As district attorney of Dallas for an unprecedented 36 years, Henry Wade was the embodiment of Texas justice.
A strapping 6-footer with a square jaw and a half-chewed cigar clamped between his teeth, The Chief, as he was known, prosecuted Jack Ruby. He was the Wade in Roe v. Wade. And he compiled a conviction rate so impressive that defense attorneys ruefully called themselves the 7 Percent Club.
But now, seven years after Wade's death, The Chief's legacy is taking a beating.
Nineteen convictions — three for murder and the rest involving rape or burglary — won by Wade and two successors who trained under him have been overturned after DNA evidence exonerated the defendants. About 250 more cases are under review.
No other county in America — and almost no state, for that matter — has freed more innocent people from prison in recent years than Dallas County, where Wade was DA from 1951 through 1986.
Current District Attorney Craig Watkins, who in 2006 became the first black elected chief prosecutor in any Texas county, said that more wrongly convicted people will go free.
"There was a cowboy kind of mentality and the reality is that kind of approach is archaic, racist, elitist and arrogant," said Watkins, who is 40 and never worked for Wade or met him.
'Not a racist'
But some of those who knew Wade say the truth is more complicated than Watkins' summation.
"My father was not a racist. He didn't have a racist bone in his body," said Kim Wade, a lawyer in his own right. "He was very competitive."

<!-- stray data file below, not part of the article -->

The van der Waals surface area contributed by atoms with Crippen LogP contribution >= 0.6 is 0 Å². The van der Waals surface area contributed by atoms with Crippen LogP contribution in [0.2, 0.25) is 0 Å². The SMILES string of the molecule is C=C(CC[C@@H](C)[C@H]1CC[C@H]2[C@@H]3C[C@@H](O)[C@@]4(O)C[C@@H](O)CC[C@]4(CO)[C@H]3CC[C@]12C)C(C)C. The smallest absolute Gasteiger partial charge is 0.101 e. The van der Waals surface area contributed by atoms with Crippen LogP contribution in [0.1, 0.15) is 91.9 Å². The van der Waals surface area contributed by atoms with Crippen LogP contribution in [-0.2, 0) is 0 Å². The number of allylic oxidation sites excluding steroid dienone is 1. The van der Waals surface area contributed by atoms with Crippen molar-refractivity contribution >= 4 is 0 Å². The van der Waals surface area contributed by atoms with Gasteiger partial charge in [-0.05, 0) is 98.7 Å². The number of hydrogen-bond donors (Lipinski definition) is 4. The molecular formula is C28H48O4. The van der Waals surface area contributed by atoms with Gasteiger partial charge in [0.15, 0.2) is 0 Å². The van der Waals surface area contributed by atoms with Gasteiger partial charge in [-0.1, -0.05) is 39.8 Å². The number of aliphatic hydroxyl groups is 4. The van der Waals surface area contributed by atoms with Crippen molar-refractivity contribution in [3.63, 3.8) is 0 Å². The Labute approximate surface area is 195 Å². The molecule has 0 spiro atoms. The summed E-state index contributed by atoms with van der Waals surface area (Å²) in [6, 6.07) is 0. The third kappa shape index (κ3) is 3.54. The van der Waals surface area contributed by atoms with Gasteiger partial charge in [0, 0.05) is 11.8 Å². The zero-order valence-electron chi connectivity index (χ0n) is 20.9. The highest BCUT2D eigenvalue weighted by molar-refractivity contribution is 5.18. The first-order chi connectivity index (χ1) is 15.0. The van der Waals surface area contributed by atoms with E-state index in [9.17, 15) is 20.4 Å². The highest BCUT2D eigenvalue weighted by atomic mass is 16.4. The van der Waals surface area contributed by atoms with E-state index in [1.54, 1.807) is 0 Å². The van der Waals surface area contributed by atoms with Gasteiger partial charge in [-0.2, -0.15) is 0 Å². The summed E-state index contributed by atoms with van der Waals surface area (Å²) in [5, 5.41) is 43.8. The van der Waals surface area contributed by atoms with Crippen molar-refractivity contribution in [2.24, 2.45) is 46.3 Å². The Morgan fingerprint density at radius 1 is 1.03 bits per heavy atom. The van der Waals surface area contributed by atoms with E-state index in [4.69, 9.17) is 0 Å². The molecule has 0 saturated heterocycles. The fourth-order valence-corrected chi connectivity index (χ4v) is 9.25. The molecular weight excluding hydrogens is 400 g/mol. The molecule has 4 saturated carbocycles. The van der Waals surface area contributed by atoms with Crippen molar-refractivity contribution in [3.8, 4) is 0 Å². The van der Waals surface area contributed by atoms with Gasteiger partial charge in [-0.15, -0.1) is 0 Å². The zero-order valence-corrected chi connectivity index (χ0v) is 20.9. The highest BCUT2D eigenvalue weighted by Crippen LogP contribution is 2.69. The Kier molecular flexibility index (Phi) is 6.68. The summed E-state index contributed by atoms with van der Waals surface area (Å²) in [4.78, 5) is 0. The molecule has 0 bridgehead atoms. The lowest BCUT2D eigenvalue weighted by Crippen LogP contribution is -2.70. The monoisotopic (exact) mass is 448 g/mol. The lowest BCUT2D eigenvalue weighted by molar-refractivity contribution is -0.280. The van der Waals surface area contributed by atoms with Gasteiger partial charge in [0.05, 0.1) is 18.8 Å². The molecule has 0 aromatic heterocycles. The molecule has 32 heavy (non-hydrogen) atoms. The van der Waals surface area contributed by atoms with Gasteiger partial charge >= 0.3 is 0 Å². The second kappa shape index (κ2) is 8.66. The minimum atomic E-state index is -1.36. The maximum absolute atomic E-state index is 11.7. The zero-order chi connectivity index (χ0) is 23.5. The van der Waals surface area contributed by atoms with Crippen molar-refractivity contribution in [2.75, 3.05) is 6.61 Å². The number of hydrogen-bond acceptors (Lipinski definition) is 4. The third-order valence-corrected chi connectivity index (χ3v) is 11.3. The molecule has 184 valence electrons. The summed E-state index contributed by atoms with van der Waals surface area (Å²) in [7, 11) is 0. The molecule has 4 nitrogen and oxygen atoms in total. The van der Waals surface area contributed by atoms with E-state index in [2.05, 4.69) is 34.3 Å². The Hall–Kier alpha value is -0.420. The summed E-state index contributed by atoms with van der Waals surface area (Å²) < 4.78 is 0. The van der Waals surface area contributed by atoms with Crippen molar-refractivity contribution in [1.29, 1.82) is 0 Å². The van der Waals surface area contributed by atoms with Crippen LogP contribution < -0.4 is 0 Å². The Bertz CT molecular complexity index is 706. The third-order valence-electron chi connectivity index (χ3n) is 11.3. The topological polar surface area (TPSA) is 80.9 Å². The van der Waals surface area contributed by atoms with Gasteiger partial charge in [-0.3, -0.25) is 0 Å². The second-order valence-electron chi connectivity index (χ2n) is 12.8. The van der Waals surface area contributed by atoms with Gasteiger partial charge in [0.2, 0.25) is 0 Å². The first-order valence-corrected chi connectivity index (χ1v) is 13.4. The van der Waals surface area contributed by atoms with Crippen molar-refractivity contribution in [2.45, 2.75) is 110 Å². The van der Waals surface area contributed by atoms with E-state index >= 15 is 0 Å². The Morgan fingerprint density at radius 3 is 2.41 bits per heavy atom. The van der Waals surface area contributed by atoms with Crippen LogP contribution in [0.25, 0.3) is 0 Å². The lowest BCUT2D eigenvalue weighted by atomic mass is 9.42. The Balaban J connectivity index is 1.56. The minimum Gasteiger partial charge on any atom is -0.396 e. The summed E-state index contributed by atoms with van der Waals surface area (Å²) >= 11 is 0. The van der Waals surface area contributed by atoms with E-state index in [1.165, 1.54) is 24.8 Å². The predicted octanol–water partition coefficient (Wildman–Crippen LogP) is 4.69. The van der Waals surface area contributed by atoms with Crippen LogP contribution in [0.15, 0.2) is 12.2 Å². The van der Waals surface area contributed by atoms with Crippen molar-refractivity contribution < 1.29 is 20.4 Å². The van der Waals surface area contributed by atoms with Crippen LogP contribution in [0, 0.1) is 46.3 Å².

Moreover, former colleagues — and even the Innocence Project of Texas, which is spearheading the DNA tests — credit Wade with preserving the evidence in every case, a practice that allowed investigations to be reopened and inmates to be freed. (His critics say, of course, that he kept the evidence for possible use in further prosecutions, not to help defendants.)
The new DA and other Wade detractors say the cases won under Wade were riddled with shoddy investigations, evidence was ignored and defense lawyers were kept in the dark. They note that the promotion system under Wade rewarded prosecutors for high conviction rates.
In the case of James Lee Woodard — released in April after 27 years in prison for a murder DNA showed he didn't commit — Wade's office withheld from defense attorneys photographs of tire tracks at the crime scene that didn't match Woodard's car.
"Now in hindsight, we're finding lots of places where detectives in those cases, they kind of trimmed the corners to just get the case done," said Michelle Moore, a Dallas County public defender and president of the Innocence Project of Texas. "Whether that's the fault of the detectives or the DA's, I don't know."
'Win at all costs'
John Stickels, a University of Texas at Arlington criminology professor and a director of the Innocence Project of Texas, blames a culture of "win at all costs."
"When someone was arrested, it was assumed they were guilty," he said. "I think prosecutors and investigators basically ignored all evidence to the contrary and decided they were going to convict these guys."
A Democrat, Wade was first elected DA at age 35 after three years as an assistant DA, promising to "stem the rising tide of crime." Wade already had spent four years as an FBI agent, served in the Navy during World War II and did a stint as a local prosecutor in nearby Rockwall County, where he grew up on a farm, the son of a lawyer. Wade was one of 11 children; six of the boys went on to become lawyers.